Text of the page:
Four seek election to Mount Pleasant city commission

Incumbent, three newcomers discuss why they want to serve Mount Pleasant

Courtesy Photos: Mount Pleasant 2020 City Commission candidates from top left corner left to bottom-right corner: Barry DeLau II, Olivia Cyman

Four candidates are running to fill two open seats for Mount Pleasant City Commission in the Nov. 3 election.

Mayor Will Joseph is seeking another term but commissioner Kristin LaLonde is stepping down from the commission. Candidates are running this year for two, three-year terms from Jan. 1, 2021 to Dec. 21, 2023. 

Residents planning to vote by mail must register to do so by Oct. 19. Those who register to vote within 14 days immediately before an election must appear in person at their city or township clerk's office and provide proof of residency. 

Voters can see which of the seven precincts they can vote at using the map located on the city's website. 

The candidates this year are:

  • Will Joseph: He has served as mayor for the past two years and a city commissioner for almost three years since being elected in 2017. His term concludes on Dec. 31. 
  • Olivia Cyman: Originally came to Mount Pleasant in 2015 to attend Central Michigan University. Since then, Cyman has "fallen in love" with the city. This is Cyman's first time running for city commission and she currently works at PNC Bank located at 409 N. Mission St.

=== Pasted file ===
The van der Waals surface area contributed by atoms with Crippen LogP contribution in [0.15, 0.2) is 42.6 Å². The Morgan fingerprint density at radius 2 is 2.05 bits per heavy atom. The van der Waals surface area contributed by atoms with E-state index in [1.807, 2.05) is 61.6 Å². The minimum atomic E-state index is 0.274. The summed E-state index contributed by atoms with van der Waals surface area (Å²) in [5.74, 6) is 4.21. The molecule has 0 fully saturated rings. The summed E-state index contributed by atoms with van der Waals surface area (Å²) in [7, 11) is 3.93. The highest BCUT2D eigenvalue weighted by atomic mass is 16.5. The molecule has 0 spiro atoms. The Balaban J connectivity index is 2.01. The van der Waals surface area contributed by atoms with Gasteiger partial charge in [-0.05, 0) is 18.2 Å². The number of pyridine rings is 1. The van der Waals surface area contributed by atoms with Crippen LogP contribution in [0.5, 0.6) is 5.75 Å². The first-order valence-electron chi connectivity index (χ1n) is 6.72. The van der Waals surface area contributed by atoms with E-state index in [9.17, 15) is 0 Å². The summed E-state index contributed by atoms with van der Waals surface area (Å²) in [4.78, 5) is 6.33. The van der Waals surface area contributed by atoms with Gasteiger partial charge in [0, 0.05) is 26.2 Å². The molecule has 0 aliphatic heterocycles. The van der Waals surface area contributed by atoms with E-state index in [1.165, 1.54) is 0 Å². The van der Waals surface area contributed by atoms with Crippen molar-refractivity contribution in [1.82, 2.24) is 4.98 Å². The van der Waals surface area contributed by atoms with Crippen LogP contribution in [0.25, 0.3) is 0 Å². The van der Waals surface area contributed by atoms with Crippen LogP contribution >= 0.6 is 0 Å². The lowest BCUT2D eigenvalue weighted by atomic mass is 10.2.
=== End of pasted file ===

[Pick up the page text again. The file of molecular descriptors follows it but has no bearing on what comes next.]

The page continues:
• Joshua Agardy: Owner of Pleasant City Coffee located at 205 W. Broadway in downtown Mount Pleasant. This is Agardy's first time running for city commission. 
  • Barry DeLau II: According to the Morning Sun, DeLau described himself as self-employed last year. This is DeLau's third time running for city commission first running in 2018 and then again last year, losing both times.

Central Michigan Life reached out to all four candidates and asked questions about their platforms. CM Life reached out to DeLau on multiple occasions but did not receive a response for this story. 

How could the city commission help bring additional affordable housing to the city?

Joseph: Affordable housing is one of the issues that is near to my heart when I witness the struggles of our community. There are several ways I advocated and supported to meet this challenge. Eliminating parking requirements and increasing capacity per square acre of housing in certain zoning districts will decrease costs to developers and allow rent to be lower. Incentivizing development for lower-income housing with tax breaks to provide quality housing for those who otherwise could not afford it. Finally, making middle housing development easier and legal to build will help to fill our housing gaps.